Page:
For many the single greatest reason to visit Santa Monica is to enjoy the ultimate Southern California beach .
Santa Monica has 3.5 miles (5.6 km) of well-maintained California beach locations and enjoys on average 340 days of sunshine a year plus a nearly constant gentle ocean breeze. Cycling, movie shoots, beach volleyball games, and the finest of people-watching all happen here, and it's no wonder. People love to gather at this California beach , partially because it is so pristine.
Santa Monica Beach in particular is a natural asset that we take great care to preserve; the city of Santa Monica cleans and rakes the sand daily, and even offers a “trash valet” service on Fridays, weekends and holidays. Lifeguard stations are staffed during all daylight hours – though the lifeguard headquarters provides 24-hour assistance year-round.
Access/ParkingThere are eight beach parking lots north of Santa Monica Pier along Pacific Coast Highway. In addition to the Pier Parking Deck, five beach lots are near the Pier (two north, three south, and the Pier Parking Deck), and two beach lots are located farther south at Bicknell and at Ocean Park Boulevard.
There are also several short-term parking lots along the beach. Metered parking rates are approximately $1 per hour. In the beach parking lots, visitors deposit money in a central kiosk according to the parking space number. The kiosk then produces a stub that should be placed visibly on the dashboard of the car. Always read and obey any applicable signs and always carefully read the meter instructions. Different restrictions and regulations may apply in different areas. In order to avoid a ticket, do not park in restricted areas.
Nothing beats simply sticking your feet in the fine sand, sitting in the sun and observing the ocean swell, or watching your kids frolic. The simple pleasures. Santa Monica Beach is perfect for that, as well as any of the following fun, athletic activities. Any equipment needs are available for rent. Easily turn the hour at the beach into a day.
Annenberg Community Beach House : This restored landmark will serve as a visitor's center with cultural and interpretive programming year-round. The Beach House features an upgraded beach cafe, new concession stands as well as beach recreation equipment rentals such as umbrellas and beach chairs. The public pool facility is entirely restored with a pool deck for lounging and an enclosed picnic area that features a special water playground for kids and a two-story pool house with lockers. Now Open!
Biking: The South Bay Bicycle Trail runs along the Santa Monica State Beach. The Trail stretches 22 miles (35 km) – north towards Malibu and south to Torrance – and is the longest beach path of its kind in the world. Sample an array of Southern California beaches on any non-motorized wheeled conveyance.
Fishing: No fishing license is required, and rods and bait are available for rent at the ocean end of the Pier. Many serious fisherman stake out favorite spots, but amateurs are welcome to drop a line.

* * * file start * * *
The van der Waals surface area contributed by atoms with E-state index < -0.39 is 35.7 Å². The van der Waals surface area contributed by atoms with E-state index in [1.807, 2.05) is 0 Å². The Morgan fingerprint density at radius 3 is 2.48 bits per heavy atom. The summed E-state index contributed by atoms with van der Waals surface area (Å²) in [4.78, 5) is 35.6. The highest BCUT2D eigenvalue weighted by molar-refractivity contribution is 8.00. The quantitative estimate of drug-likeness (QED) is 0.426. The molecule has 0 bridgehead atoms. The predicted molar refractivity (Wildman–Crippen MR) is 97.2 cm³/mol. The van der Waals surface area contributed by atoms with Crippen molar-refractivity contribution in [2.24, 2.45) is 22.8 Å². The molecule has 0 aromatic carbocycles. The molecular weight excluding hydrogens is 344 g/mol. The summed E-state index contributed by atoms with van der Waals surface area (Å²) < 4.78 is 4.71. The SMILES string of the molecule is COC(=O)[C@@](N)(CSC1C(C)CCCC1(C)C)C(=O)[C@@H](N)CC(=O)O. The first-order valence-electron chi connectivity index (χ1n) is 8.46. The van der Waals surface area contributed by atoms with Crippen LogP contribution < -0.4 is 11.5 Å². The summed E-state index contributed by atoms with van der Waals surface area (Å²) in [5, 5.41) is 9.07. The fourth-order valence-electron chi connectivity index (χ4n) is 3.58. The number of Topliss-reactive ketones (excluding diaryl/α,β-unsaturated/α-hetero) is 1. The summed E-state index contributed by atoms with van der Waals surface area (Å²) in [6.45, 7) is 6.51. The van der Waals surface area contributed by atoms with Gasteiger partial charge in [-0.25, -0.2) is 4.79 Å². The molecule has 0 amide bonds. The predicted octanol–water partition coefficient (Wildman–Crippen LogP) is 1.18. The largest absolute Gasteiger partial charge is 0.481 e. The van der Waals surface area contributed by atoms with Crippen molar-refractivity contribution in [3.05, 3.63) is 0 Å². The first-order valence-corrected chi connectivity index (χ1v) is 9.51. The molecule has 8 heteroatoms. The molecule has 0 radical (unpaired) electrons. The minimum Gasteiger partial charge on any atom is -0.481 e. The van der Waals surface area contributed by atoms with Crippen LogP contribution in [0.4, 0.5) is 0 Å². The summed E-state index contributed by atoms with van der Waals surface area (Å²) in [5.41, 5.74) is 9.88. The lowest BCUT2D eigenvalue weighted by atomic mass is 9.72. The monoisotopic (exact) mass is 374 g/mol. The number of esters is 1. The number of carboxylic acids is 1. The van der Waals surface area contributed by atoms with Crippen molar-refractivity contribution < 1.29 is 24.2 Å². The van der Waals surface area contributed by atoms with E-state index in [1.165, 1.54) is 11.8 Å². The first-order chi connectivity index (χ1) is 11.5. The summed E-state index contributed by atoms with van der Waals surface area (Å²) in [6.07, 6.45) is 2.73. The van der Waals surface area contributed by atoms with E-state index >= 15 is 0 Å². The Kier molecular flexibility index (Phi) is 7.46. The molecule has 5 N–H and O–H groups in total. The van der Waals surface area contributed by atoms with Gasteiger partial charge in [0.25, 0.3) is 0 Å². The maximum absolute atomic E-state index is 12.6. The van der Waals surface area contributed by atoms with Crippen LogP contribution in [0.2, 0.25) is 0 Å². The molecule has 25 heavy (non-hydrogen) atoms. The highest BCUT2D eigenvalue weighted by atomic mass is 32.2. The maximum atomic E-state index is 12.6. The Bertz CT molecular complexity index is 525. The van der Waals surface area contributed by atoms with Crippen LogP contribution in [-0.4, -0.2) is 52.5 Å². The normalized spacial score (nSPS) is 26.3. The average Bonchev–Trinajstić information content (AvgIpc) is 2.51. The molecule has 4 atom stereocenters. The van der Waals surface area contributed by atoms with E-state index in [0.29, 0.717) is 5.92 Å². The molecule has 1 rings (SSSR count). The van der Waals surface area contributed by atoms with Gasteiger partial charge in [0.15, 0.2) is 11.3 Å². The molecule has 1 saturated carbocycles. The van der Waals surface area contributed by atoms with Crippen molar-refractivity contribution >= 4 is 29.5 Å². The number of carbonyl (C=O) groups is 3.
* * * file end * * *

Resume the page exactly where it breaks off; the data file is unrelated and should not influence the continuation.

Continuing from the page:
Sunbathing : Stretching for 3.5 miles, Santa Monica Beach is the perfect location for soaking up the California sun. Experience real VIP treatment with your very own Beach Butler who will set up your beach chair, table and umbrella and assist you with beverages and more!
Surfing: Permitted year-round depending on the level of beach activity. During the summer, surfing is allowed only between lifeguard towers 18 and 20 (Pico Blvd. and Bay St.), and between 28 and 29(Ashland Ave. and Pier St.). Always check with lifeguards before surfing.
Swimming: Santa Monica's mild surf makes it a prime beach for swimming, bodysurfing or boogie boarding. (Rental equipment available.)
Volleyball: Sandy beach volleyball courts south of the Pier are always available to the public and free of charge. Join pickup games or grab a place on the bleacher-style seating to watch others play – Olympic competitors have trained on these courts. Additional beach courts run along Ocean Front Walk and the bicycle path in both directions from the Pier.
Beach SafetyApply sunscreen often
- Carry extra water, a windbreaker
- Never swim alone
- Use common sense when swimming or surfing
- Never dive into shallow water
- No Smoking
- No Fires or Fireworks
- No Dogs
- Ball Playing in Designated Areas Only
- No Tents or Temporary Enclosures
- No Camping or Sleeping
- No Alcoholic Beverages
- No Glass Containers
- No Drums or Percussion Instruments
- No Playing of Audio / Electronic Devices after 10pm or before 8am
- No Vending Activity
- No Motorized Scooters on Bike Path
- Obey the Lifeguards
Santa Monica's own “Heal the Bay” program – an initiative to educate, inspire and empower its visitors to be stewards of the environment – has made a positive impact on the water quality at our Santa Monica beaches , which recently received all "A" ratings.
Weekly reports on the water quality at the beach of your choice are available through HealTheBay.org.
When the stress of the day becomes overwhelming, find your escape from the city through the magic of Runyon Canyon.